Once he pointed out to me the high-rise colorful buildings that were coming up. He was brushing his teeth by the coconut tree. He said, ‘That’s Gandhi Nagar Apartments. Smugglers, politicians and film stars have great flats there. They have everything from dish antenna and swimming pool to round-the-clock security and medical services . . .’ He spat and washed his face. I was watching him. Without wiping his face and thus looking as if he were crying, he continued pointing to the earth on which he stood,

‘The name of this slum is Gandhi Nagar Colony. This area is full of pickpockets, pimps, prostitutes, underworld henchmen and a host of such others. We are all people displaced from the land that now is Gandhi Nagar Apartments. When the construction company took over the land,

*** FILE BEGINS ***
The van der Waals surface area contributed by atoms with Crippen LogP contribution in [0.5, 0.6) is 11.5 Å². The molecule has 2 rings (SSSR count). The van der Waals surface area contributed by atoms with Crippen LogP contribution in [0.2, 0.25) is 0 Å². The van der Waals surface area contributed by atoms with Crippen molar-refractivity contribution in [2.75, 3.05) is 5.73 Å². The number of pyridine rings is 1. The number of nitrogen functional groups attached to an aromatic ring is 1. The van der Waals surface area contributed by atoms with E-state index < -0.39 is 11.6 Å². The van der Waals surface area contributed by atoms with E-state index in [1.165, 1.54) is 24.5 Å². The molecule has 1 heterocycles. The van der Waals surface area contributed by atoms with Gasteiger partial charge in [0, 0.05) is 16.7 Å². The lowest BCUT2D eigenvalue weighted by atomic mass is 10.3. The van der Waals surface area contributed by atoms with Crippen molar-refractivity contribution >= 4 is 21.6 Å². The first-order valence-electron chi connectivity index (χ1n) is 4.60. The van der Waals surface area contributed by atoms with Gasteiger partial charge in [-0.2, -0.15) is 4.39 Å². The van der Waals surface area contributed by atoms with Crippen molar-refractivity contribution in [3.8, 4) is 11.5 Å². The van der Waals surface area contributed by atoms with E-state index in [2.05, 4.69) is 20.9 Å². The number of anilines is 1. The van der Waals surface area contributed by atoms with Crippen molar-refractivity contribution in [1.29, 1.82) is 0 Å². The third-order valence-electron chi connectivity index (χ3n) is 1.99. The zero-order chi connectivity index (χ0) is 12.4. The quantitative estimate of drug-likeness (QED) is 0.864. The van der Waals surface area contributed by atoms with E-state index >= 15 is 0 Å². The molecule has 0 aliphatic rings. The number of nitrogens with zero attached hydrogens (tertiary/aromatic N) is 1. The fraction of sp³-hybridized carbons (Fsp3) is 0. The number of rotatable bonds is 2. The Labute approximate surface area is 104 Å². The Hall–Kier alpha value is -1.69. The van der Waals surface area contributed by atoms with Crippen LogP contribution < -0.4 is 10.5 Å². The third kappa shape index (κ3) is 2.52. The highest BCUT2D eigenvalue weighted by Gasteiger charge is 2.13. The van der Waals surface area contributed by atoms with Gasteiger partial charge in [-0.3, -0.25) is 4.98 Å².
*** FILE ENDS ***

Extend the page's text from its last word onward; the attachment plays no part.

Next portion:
we were all relocated here. Gandhiji’s name was given to the colony.’ He laughed like a child. ‘Gandhi versus Gandhi.’

The laughter seemed to go on forever. Placing his hand on my shoulder, he looked closely at me. ‘I know that you do not understand.’ Another spurt of mad laughter escaped him. His fat stomach became hollow as he laughed and paths were formed on his ribcage. Without a clue about the real state of affairs I endured the smoke of the kitchen and was lost in his lean strength. Days dawned and dusks fell.

At times he would leave the hut very early in the morning and sometimes came back before dawn, all tired out. On other days, he remained at home, lying flat on the grass mat reading. He would then stoop over the notes he made.